Michael Samra was executed by the State of Alabama for multiple murders. According to court documents Michael Samra and Mark Duke would murder Randy Duke, his fiancée Dedra Mims Hunt, and her two daughters, 6-year-old Chelisa Nicole Hunt and 7-year-old Chelsea Marie Hunt. Michael Samra who was 19 at the time was sentenced to death. Mark Duke was sixteen and sentenced to life without parole, Michael Samra would be executed by lethal injection on May 16, 2019
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An Alabama Death Row inmate was executed by lethal injection Thursday night, more than 22 years after the quadruple slaying of a family in Pelham.
Michael Brandon Samra, 42, was executed at William C. Holman Correctional Facility in Atmore. The Alabama Supreme Court set his execution date in April.
Samra was 19 when he and his co-defendant, then 16-year-old Mark Anthony Duke, were charged with killing Mark Duke’s father Randy Duke, his fiancée Dedra Mims Hunt, and her two daughters, 6-year-old Chelisa Nicole Hunt and 7-year-old Chelsea Marie Hunt. Samra was convicted of capital murder in 1998 after confessing, and was sentenced to death for his role in the killings.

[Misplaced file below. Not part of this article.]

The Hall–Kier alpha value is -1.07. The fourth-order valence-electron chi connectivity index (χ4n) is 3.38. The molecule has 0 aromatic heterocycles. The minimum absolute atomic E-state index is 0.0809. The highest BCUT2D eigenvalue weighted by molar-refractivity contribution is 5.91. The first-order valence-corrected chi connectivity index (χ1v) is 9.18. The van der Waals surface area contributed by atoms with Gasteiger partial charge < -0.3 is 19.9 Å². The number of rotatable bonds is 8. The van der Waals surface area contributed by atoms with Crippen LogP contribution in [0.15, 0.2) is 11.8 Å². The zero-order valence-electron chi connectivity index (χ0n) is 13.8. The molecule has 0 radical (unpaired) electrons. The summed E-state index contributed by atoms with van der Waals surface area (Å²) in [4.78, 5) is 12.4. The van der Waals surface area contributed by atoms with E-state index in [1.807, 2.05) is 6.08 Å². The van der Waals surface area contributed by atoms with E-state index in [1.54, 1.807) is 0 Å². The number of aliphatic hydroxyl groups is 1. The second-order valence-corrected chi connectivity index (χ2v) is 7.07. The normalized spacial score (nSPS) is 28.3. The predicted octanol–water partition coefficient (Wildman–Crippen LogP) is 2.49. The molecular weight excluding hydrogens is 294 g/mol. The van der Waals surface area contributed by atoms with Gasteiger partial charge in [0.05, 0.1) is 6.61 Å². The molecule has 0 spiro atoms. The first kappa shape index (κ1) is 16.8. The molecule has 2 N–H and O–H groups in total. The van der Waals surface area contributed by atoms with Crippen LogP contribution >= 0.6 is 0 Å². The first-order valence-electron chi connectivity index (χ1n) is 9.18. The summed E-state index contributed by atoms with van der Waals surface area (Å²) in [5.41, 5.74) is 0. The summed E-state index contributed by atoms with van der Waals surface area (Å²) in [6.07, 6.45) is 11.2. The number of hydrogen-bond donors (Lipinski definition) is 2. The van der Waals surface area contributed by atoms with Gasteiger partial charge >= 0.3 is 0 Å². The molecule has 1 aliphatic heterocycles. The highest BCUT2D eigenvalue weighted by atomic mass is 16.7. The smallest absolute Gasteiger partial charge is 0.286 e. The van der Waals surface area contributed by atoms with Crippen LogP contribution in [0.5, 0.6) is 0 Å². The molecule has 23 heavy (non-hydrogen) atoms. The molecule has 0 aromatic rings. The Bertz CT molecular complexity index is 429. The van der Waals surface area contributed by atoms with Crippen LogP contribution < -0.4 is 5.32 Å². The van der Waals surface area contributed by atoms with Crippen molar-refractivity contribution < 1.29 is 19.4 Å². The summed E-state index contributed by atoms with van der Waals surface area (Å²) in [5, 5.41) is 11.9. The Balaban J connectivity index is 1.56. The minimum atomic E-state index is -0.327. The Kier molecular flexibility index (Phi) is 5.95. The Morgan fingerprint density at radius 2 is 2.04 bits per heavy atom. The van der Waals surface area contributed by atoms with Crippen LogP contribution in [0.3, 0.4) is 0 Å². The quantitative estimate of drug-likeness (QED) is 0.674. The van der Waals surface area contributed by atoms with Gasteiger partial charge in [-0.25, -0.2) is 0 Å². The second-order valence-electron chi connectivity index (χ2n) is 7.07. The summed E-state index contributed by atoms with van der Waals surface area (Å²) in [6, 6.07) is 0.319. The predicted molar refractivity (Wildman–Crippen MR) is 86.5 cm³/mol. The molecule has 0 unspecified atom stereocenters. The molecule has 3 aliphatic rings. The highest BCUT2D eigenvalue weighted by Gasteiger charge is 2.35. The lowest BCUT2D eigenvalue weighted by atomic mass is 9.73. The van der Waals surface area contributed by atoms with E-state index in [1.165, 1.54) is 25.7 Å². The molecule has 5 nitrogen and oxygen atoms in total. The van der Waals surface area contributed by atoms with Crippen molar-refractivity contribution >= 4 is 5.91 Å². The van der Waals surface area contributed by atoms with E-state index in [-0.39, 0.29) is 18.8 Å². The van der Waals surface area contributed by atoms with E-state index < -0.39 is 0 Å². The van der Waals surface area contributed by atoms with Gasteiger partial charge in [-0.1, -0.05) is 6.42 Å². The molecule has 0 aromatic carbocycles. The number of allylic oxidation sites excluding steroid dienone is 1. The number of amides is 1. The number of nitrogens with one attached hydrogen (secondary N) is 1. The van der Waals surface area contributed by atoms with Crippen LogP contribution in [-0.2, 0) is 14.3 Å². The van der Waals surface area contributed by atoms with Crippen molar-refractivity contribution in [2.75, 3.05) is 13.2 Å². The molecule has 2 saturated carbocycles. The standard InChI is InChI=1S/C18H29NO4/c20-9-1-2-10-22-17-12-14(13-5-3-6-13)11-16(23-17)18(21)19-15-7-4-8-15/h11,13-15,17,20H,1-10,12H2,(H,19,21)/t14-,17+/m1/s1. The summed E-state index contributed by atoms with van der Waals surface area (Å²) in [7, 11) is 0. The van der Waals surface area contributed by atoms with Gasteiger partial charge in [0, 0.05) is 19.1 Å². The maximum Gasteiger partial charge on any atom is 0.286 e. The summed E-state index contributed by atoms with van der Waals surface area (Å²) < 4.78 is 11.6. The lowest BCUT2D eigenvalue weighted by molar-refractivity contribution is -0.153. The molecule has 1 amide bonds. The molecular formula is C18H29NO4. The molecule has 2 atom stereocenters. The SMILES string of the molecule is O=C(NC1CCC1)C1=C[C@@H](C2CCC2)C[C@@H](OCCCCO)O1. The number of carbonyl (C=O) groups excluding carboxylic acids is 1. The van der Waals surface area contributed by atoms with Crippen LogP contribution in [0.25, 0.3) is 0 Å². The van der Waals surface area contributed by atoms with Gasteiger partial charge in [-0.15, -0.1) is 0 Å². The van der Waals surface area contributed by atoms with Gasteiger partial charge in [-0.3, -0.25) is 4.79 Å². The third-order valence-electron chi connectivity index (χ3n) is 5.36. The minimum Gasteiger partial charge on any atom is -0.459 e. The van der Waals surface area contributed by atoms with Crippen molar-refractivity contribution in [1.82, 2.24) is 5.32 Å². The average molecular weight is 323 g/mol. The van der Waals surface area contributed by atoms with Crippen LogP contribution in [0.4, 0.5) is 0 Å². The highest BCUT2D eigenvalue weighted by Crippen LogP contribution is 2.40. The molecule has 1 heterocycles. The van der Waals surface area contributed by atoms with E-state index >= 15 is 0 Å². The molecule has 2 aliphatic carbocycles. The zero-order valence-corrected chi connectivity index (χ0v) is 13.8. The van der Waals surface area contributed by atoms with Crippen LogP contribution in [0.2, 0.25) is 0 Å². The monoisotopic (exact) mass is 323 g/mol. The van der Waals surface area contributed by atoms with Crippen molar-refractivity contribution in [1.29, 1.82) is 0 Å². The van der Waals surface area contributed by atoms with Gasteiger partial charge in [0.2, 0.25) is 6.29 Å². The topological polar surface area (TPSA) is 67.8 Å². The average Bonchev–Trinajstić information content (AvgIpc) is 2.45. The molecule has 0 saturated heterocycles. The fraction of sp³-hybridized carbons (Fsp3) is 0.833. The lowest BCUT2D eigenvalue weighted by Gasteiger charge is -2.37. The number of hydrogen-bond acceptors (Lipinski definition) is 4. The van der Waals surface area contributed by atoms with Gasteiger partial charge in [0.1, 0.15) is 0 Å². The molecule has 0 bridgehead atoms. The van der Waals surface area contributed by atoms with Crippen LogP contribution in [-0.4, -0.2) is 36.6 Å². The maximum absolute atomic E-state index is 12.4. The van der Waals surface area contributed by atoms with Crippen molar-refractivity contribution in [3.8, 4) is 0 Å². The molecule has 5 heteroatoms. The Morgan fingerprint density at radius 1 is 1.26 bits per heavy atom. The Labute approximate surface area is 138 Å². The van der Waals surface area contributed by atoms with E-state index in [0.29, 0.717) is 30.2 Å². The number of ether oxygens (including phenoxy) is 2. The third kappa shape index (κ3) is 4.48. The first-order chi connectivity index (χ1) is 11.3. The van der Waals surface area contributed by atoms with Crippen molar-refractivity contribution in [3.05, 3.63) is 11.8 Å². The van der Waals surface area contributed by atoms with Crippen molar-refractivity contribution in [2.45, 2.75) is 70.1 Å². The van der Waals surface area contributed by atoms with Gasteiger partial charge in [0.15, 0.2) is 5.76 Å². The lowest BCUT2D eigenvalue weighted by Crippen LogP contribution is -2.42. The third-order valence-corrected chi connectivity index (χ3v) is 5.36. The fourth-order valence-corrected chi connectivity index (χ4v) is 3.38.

The curtains opened to the execution chamber at approximately 7:09 p.m. When approached by the warden, Samra smiled.
His last words were a prayer. “I would like to thank Jesus for everything he’s done for me,” he said. “I want to thank Jesus for shedding his blood for my sins. Thank you for your grace Jesus, amen.”
Samra lied on the gurney with his eyes open, facing the witness room that contained his two attorneys, his spiritual adviser, and members of the media. At 7:14 p.m., his eyes closed.
One minute later, his chest heaved three times. His breathing appeared labored for several minutes.
Samra did not respond to a consciousness check, performed by a corrections officer at 7:17 p.m. Two minutes later, he stretched both hands and slightly raised his left arm, then curled his fingers and dropped his arm.
The curtain to the chamber closed at 7:26 p.m. The official time of death was 7:33 p.m., according to prison officials.
Samra’s attorneys appealed to the U.S. Supreme Court, arguing his age at the time of the 1997 slaying should prohibit him from being executed, but the nation’s highest court ruled Tuesday they would not review the case and would not stay Samra’s execution.
Gov. Kay Ivey also refused a reprieve for Samra, the prisoner’s lawyer said. One of his attorneys, Steven Sears, said he received the denial from Ivey’s office about eight hours before the execution.
Following the execution, Ivey released a statement: “For more than 20 years, the loved ones of Randy, Dedra and the two young daughters Chelisa and Chelsea have mourned an unbearable and unimaginable loss. Four lives were brutally taken far too soon because of the malicious, intentional and planned-out murders by Michael Brandon Samra.